FOXBORO -- There are a few guarantees in life, one of which being that the Patriots will go no-huddle at some point on game days.
You know it, I know it, and the Ravens know it.
New England's ability to speed things up is one of its biggest reasons for continued success on the offensive end. That, and some guy named Tom Brady. The two go hand-in-hand.
But while Brady is busy calling out plays, it's on the offensive line and rest of the offense to be all-ears in order to be on the same page.
"We have words for everything," Logan Mankins said. "So, the play is run, and then Tom will make a word -- he calls out some words and some of them mean the play and some of them don't. So, we just have to know which ones are live and which ones are not."
It's more than just listening though. The entire offense -- including the offensive line -- has to be physically ready for the rapid pace. That's done between games, during practices and in the weight room.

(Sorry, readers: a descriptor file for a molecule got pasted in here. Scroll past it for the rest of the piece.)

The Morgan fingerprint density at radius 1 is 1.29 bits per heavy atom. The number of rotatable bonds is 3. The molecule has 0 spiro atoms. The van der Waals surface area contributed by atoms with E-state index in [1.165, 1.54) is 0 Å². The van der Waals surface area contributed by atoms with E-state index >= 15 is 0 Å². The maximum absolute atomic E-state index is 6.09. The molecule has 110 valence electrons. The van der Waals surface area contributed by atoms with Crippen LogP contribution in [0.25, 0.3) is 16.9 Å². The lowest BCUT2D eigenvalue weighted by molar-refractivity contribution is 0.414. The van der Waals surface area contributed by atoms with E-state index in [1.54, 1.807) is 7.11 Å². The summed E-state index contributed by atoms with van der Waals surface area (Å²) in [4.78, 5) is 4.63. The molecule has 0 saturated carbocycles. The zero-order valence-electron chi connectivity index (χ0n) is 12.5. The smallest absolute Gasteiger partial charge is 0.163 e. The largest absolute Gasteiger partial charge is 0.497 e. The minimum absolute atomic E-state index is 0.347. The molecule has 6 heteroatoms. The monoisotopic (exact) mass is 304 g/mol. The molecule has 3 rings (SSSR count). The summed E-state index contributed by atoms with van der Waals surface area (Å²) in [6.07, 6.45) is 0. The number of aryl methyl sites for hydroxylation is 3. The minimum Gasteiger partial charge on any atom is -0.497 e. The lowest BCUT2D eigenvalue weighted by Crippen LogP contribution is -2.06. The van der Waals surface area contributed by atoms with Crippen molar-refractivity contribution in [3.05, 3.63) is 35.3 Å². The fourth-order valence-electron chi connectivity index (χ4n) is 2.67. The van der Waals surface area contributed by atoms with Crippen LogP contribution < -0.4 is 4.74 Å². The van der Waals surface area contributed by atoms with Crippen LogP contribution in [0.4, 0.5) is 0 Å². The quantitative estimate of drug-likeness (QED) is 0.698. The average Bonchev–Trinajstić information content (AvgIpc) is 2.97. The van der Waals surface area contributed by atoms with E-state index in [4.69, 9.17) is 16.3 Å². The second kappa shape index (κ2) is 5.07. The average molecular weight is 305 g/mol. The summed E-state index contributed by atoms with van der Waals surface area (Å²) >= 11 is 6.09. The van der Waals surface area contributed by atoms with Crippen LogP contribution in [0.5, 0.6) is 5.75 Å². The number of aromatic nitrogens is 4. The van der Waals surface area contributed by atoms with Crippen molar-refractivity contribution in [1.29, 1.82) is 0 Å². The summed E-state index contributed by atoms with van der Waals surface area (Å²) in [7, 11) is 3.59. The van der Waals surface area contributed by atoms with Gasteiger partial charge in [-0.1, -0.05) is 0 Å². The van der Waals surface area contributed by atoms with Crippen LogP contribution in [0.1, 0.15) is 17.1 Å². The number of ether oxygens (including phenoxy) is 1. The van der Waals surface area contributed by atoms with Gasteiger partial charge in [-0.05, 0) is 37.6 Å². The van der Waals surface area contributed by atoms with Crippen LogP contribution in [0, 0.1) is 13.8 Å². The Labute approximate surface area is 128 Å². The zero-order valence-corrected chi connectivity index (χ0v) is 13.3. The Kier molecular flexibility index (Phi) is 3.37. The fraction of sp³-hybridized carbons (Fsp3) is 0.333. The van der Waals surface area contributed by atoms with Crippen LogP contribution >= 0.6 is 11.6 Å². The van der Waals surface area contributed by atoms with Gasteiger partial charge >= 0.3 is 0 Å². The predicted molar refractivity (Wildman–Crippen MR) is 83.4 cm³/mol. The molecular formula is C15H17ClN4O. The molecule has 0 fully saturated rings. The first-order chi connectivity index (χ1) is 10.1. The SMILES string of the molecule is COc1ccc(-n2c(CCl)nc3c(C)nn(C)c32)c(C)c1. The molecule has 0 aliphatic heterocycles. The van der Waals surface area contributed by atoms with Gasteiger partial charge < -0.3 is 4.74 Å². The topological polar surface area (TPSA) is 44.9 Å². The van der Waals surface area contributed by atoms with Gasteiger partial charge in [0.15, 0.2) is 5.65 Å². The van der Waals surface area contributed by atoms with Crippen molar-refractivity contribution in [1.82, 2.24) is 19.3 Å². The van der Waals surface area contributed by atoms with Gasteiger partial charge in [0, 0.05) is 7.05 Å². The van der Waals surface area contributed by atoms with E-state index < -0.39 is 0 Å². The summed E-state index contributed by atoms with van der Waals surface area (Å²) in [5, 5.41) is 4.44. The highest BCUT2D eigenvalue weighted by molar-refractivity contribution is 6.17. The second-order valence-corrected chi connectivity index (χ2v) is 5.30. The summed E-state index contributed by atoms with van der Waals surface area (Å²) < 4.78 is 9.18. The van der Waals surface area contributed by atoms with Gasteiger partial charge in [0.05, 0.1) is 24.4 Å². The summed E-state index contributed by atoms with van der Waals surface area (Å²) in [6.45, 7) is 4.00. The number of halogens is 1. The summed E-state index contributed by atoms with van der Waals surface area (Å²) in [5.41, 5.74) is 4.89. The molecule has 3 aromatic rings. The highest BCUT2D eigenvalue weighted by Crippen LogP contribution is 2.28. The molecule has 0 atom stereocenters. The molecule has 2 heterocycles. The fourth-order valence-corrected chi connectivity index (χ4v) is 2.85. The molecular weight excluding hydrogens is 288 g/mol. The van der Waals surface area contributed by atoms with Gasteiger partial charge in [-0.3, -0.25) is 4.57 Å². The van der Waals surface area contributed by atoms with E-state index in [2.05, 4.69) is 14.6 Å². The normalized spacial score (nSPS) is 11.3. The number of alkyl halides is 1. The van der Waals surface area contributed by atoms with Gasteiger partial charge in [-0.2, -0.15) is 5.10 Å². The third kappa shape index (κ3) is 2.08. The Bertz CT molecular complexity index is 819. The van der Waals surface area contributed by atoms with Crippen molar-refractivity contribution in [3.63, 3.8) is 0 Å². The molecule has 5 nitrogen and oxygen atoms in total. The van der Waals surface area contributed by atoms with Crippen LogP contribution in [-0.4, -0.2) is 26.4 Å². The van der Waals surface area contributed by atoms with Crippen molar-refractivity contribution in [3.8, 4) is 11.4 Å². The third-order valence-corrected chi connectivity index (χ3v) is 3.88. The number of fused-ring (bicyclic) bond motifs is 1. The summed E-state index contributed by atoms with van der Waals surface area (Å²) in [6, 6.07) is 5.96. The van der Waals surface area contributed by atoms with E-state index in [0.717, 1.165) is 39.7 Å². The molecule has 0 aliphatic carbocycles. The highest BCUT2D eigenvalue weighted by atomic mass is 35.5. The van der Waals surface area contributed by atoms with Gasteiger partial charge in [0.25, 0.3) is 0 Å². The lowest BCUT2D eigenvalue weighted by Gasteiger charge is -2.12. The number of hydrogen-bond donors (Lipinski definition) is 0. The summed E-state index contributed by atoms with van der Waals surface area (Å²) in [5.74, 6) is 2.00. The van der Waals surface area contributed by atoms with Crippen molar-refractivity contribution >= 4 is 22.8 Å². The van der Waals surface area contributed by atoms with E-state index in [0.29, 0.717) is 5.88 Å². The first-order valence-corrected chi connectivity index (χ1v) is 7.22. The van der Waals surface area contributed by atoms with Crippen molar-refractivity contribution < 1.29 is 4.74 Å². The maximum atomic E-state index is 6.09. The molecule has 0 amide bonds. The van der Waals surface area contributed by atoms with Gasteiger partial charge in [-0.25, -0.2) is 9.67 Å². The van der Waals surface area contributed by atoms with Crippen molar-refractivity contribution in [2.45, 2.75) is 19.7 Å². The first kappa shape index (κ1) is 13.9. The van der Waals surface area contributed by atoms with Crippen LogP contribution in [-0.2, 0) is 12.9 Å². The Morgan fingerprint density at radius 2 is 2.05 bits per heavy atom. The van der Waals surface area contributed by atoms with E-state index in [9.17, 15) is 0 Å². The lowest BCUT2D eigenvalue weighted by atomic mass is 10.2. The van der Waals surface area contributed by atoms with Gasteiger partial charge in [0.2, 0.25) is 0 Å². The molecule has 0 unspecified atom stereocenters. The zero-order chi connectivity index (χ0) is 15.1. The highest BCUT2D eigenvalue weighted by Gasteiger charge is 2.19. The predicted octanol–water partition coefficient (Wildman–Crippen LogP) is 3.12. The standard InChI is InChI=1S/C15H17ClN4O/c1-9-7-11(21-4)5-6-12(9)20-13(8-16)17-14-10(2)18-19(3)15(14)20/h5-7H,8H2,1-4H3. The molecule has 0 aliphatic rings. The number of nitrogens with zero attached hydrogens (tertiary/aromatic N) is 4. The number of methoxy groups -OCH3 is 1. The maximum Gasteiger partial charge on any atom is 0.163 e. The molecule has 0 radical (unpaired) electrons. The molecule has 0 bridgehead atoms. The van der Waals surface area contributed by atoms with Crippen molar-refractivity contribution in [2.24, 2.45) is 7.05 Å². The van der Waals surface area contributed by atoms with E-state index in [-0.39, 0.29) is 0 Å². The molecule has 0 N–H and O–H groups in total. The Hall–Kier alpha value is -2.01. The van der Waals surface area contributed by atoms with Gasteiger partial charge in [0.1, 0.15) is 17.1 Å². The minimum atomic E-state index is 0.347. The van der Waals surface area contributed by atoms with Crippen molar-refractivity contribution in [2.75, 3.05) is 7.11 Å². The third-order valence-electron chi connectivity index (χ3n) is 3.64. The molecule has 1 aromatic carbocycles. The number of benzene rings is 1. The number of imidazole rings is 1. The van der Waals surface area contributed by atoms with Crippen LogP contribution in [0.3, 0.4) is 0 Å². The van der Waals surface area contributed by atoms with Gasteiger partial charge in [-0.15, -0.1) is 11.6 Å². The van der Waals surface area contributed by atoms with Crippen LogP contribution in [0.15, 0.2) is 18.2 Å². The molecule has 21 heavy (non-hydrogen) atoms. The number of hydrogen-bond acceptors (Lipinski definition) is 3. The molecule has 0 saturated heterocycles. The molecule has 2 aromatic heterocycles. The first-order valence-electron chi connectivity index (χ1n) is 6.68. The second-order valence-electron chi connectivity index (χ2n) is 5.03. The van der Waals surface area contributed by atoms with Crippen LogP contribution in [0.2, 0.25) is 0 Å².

"Well, you know it is tough sometimes on the conditioning," Mankins admitted. "But we're pretty conditioned for an offensive line, if you would call us conditioned at our position. But yeah, a lot of time we catch them off guard; they're not lined up. A lot of times that works to our benefit, sometimes it doesn't. Because guys aren't where you expect them to be or where they should be, so you get confused a little, but I think for the most part we've done a pretty good job of getting everyone in the right direction on the right guys. So when you do catch them off-guard it works out pretty good sometimes."
But the hurry-up style of play isn't welcomed with open arms by some teams and players around the league. Ravens linebacker Brendon Ayanbadejo made headlines last Sunday when he criticized the Patriots for playing that way.
Ayanbadejo tweeted, "New England does some suspect stuff on offense. Can't really respect it. Comparable to a cheap shot B4 a fight."
Then, "Are you watching the game Pats vs. Texans? If so you see the hurry snap offense catch em B4 they set up. It's a gimmick."
Ayanbadejo didn't stop there though. He called out the Patriots for Spygate as well.
That led one reporter on Thursday to ask Mankins if comments regarding Spygate, such as the one Ayanbadejo made, bothered him?
"No, that was a long time ago," Mankins said.
"It doesn't get under your skin at all?" the reporter followed up.
"No, but you are," Mankins said with a smile.
And on Sunday, the Patriots hope to get under the skin of the Ravens any way they can and as fast as possible.